The Mahoning County Prosecutor’s Office, through Assistant Chief Ralph M. Rivera, filed objections with the Ohio Parole Board regarding the upcoming parole hearings of co-defendants Brandon Moore and Chaz Bunch scheduled for February 2022.
Moore and Bunch were sentenced to 50 and 49 years, respectively, for the violent and callous kidnapping, robbery, and repeated rape of a 22-year-old female Youngstown State University student on August 21, 2001. The attack started just as she arrived to work the midnight shift at a group home for mentally-handicapped women. Moore and Bunch kidnapped the victim at gunpoint and drove her to a dead-end street near Pyatt Street in Youngstown, where Moore and Bunch raped her repeatedly at gunpoint. Moore was convicted of two additional counts of aggravated robbery that occurred shortly before he and Bunch kidnapped and raped the YSU student.
In January 2021, the Ohio General Assembly enacted Senate Bill 256, granting parole eligibility to juvenile offenders like Brandon Moore and Chaz Bunch, regardless of their original sentence. Because Moore and Bunch were 15 and 16 years old, respectively, both are now eligible for parole when they committed these horrific offenses. Despite this fact, the U.S. Supreme Court specifically recognized in Graham v. Florida that “[a] State is not required to guarantee eventual freedom to a juvenile offender convicted of a nonhomicide crime. What the State must do, however, is give defendants like Graham some meaningful opportunity to obtain release based on demonstrated maturity and rehabilitation.” (Emphasis added.) Graham v. Florida, 560 U.S. 48, 75, 130 S.Ct. 2011, 176 L.Ed.2d 825 (2010).
Ohio law only requires that juvenile offenders like Moore and Bunch receive an opportunity for parole but does not guarantee their eventual release into society. While Moore and Bunch will be afforded the required chance of parole, the violent nature of their offenses, their significant criminal history as juveniles, and their negative behavior while incarcerated in the Ohio Department of Rehabilitation and Correction establish that neither one is suitable for parole. Their offenses unambiguously illustrate two people who should never live free in society.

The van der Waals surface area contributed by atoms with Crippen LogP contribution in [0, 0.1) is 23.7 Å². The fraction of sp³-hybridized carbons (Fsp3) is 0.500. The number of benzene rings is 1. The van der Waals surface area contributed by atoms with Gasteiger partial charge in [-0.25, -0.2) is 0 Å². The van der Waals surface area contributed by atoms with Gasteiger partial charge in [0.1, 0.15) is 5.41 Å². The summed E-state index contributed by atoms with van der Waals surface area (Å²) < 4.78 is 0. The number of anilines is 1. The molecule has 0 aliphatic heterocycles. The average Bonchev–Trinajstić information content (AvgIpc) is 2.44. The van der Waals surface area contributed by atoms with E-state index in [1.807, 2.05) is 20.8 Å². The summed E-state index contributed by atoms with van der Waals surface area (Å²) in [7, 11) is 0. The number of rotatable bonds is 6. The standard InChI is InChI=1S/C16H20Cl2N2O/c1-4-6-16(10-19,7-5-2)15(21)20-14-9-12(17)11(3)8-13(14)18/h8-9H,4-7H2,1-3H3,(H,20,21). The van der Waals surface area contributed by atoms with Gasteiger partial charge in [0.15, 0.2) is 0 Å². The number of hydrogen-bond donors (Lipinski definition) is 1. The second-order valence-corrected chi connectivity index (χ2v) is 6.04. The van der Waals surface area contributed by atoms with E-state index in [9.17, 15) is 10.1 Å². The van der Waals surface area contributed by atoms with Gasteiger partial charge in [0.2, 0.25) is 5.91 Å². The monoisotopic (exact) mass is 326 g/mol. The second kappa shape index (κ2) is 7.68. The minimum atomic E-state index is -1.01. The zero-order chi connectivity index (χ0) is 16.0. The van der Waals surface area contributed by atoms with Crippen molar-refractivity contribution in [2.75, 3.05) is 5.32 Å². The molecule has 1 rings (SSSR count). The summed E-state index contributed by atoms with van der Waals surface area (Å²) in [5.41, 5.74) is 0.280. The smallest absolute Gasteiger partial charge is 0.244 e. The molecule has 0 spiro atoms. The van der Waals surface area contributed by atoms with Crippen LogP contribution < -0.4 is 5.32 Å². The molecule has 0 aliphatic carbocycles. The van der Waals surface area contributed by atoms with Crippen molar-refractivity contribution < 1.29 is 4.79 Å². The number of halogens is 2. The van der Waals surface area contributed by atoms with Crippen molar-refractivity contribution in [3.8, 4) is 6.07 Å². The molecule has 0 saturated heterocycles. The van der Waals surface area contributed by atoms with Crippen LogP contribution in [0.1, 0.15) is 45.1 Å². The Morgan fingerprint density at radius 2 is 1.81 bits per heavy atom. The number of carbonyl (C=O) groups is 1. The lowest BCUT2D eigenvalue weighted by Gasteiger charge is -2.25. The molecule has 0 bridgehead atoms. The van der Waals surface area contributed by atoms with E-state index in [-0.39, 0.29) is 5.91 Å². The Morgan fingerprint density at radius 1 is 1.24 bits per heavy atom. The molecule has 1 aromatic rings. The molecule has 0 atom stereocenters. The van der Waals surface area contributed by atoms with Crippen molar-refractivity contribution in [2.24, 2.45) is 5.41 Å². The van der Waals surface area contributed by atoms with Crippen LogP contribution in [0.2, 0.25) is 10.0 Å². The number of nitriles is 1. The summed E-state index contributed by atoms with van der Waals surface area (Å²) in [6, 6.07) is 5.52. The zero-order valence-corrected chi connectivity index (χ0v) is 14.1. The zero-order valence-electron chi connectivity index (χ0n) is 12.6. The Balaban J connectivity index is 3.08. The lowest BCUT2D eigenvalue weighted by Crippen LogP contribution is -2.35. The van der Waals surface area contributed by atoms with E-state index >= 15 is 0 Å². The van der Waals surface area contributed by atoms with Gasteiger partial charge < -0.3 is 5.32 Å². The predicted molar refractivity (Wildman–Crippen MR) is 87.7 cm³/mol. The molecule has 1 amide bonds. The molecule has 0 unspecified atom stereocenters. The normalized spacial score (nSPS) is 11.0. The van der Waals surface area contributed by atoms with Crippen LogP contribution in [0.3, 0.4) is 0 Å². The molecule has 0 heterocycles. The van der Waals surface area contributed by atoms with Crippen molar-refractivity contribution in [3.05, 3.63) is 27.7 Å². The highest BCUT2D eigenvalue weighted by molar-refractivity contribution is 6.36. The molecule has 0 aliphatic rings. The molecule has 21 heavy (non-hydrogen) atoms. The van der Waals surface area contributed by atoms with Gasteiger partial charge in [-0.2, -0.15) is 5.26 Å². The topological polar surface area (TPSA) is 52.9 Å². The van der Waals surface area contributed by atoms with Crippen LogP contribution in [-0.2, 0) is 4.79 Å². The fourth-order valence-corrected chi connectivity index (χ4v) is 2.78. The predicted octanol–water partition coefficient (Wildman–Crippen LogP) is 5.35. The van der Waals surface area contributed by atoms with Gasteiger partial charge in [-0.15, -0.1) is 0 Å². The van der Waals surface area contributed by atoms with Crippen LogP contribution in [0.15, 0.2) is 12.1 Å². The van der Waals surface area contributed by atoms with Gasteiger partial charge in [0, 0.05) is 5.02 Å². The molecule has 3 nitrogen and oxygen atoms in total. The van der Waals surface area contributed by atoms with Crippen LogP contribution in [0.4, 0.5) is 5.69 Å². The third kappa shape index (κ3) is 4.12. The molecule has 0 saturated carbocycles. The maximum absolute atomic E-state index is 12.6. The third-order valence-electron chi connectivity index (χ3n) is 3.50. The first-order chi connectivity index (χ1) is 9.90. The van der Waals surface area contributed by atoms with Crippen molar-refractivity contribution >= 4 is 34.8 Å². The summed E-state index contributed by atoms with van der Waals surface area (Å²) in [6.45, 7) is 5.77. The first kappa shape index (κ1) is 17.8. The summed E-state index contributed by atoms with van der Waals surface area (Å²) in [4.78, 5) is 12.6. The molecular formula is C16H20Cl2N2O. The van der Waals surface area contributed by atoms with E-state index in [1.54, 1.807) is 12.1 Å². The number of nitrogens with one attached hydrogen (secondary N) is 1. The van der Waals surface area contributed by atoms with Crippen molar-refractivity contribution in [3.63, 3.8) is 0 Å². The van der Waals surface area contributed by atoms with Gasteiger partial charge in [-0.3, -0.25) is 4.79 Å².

Before this offense, Brandon Moore had a significant juvenile record. He spent time at the Ohio Department of Youth Services because he did not respond favorably to the terms and conditions of his probation.
Chaz Bunch also had a significant juvenile record, which included aggravated menacing, receiving stolen property, unauthorized use of a motor vehicle, resisting arrest, and possession of drugs. In both cases of aggravated menacing, Defendant Bunch threatened to kill several individuals, including two Boardman police officers in one of those instances. Bunch was also charged with shooting another individual, but the individual later refused to cooperate in Bunch’s juvenile adjudication of that offense.
For all those reasons, the Mahoning County Prosecutor’s Office objected to the release of Defendants Brandon Moore and Chaz Bunch because the brutality and callousness of the kidnapping, robbery, and repeated rape of the YSU student demonstrate that paroling either Moore or Bunch would be inconsistent with protecting our community’s welfare and security.